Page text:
Page:Popular Science Monthly Volume 90.djvu/804

From Wikisource
Jump to navigation Jump to search
This page needs to be proofread.


788

��Popular Science Monthly

��the static. Further experiments may be conducted by "bottling" this wonderful agency in a Leyden jar, which is nothing more than a wide-mouthed glass jar with a wood cover, through which a brass chain is depended, and whose outside surface is partly covered with tinfoil. To gather the static, place the transmitting rod against the ball that tops the chain. A powerful discharge is released when contact is formed between the ball and the tinfoil. A glass tumbler filled with water offers a substitute for the Leyden jar and is charged by im- mersing the rod. Offer the glass to a friend — and watch the fun. — Joseph J. Steedle.

��INSULATOR

��SHALL BRftDS

��Making a Hot Wire Ammeter for Electric Currents

A HOT wire ammeter is nothing more than a piece of wire which expands when a current is sent through it. This expansion is taken up by a balance wheel which moves a pointer along a scale calibrated to read in amperes. The sensitive or movable parts of this hot wire ammeter are a balance wheel and hair-spring which are taken from the works of an old alarm clock. When taking out the balance wheel and hair-spring the framework with the bearings should also be taken out and the other part of the works cut away with a pair of tinner's snips.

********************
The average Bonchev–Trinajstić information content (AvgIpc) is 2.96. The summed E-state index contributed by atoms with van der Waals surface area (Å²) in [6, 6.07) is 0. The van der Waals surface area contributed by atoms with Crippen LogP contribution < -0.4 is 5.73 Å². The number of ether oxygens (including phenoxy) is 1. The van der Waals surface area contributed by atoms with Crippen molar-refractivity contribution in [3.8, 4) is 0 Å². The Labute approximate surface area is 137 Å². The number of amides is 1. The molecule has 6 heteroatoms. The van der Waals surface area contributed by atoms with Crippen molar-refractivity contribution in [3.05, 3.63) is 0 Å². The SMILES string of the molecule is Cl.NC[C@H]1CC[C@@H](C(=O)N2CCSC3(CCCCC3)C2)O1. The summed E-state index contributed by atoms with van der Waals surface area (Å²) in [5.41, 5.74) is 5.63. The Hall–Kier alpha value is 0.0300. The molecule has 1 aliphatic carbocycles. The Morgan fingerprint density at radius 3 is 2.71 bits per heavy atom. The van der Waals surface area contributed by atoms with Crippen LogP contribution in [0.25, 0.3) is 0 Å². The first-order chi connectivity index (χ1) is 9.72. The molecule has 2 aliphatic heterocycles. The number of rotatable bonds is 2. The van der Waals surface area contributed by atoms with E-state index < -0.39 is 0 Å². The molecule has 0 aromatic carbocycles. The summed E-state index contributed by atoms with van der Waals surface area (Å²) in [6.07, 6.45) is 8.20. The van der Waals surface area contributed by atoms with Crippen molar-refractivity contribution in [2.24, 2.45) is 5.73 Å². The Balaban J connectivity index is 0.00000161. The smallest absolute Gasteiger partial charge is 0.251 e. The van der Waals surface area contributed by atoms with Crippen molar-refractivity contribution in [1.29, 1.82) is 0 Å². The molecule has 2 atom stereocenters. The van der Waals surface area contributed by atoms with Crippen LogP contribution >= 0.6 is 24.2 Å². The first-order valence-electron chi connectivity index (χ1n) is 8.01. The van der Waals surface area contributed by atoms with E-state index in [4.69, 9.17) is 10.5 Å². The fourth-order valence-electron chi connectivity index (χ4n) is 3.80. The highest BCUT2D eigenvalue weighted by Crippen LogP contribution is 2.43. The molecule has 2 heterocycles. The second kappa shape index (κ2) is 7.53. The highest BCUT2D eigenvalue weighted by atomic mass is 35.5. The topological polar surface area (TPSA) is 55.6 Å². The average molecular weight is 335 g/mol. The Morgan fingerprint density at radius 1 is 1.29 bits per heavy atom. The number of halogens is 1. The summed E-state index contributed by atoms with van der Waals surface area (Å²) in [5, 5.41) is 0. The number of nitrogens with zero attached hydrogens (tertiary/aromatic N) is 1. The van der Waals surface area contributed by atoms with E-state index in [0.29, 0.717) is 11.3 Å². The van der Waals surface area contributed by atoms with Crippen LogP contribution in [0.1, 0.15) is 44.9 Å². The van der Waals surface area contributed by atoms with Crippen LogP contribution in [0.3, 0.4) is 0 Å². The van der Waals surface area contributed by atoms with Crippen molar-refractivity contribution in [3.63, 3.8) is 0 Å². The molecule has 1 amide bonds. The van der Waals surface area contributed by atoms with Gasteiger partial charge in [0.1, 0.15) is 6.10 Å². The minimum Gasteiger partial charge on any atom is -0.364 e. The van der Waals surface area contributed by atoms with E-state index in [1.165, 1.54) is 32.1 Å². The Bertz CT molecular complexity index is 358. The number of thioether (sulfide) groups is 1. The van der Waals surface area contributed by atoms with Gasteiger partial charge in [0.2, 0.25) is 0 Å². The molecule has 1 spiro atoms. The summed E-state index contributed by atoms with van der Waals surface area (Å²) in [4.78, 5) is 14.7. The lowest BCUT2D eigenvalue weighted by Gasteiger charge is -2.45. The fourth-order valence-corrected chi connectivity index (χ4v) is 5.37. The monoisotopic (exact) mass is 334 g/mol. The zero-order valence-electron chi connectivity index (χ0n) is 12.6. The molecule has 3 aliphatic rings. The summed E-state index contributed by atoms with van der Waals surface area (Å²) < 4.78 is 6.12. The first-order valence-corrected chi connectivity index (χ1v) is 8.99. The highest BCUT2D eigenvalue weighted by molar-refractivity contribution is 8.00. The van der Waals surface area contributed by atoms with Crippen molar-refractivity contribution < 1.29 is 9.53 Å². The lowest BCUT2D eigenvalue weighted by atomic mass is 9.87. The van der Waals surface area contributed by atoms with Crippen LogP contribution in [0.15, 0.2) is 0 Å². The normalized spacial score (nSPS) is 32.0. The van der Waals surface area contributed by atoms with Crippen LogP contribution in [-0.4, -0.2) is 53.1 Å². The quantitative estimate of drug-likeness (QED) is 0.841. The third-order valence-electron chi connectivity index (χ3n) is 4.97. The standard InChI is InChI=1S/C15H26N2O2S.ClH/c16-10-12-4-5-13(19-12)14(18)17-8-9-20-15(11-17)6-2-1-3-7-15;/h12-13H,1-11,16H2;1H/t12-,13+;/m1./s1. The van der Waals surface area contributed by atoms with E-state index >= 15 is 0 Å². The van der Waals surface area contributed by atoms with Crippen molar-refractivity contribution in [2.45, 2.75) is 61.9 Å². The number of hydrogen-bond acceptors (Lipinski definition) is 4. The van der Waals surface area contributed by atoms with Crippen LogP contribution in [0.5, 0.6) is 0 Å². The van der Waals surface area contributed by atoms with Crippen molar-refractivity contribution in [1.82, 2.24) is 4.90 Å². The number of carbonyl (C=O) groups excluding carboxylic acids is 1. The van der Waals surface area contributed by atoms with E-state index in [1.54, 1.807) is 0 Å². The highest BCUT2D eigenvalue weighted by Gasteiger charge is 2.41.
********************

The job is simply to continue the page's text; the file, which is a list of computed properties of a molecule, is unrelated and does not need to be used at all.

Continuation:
The balance wheel and its bearings are mounted on a piece of wood or fiber, which is nailed to the alarm clock casing with small brads, as shown at A. The end of the spring is attached to the post B. After the balance wheel is put into tension by rotating the wheel a few times a piece of silk thread should be tied to the balance wheel spoke and wound five times around the axle of the wheel. The thread should be wound in the direction which will hold the tension of the wound-up spring.

The hot wire is a piece of No. 36-gage platinum or German silver wire. This is stretched between C and D, which should be well insulated from the casing E. The thumbscrew D is used to adjust the pointer by tightening the hot wire. The pointer should be made either from a piece of

��sheet aluminum or a piece of light, stiff wire. It is painted black and tied to one of the spokes of the balance wheel after the thread has been pulled so that the spring is under tension. Adding a drop of wax or glue will make a stronger joint.

The dial is made from a piece of card- board and is glued to the sides of the alarm clock. It is placed in back of the pointer and in front of the hot wire, and may be divided off according to the range of the instrument. The hot wire ammeter is provided with a- glass which is painted black. In putting the parts together the balance wheel and parts are put in the clock casing first; then the dial is glued in, the hot wire is placed in position and the thread from the balance wheel is tied to it.

When the antenna- current passes through C and D the hot wire expands, which tends

��POINTER

���HWR SPRING

���BALANCE WHEEL

6EARIN6

END Of5PRlN6 FASTENED HERE

��FINISHED AMMETER FRONT PAINTED BLACK

��ALARM CLOCK BALANCE WHEEL AND FRAME

��The casing anci works of a discarded alarm clock used for making an especially delicate hot wire ammeter

��to leave a slack in the silk thread. This is taken up by the tension of the spring, and causes the axle to wind up, making the pointer move along the scale. When the current stops flowing through C and D the hot wire shortens it up and the pointer returns to zero. The hot wire ammeter will make a useful addition to any wireless station, and is particularly handy for tuning. The success of the instrument depends largely on the care taken in its construction, for although simple it is delicate and requires more accuracy in

�� �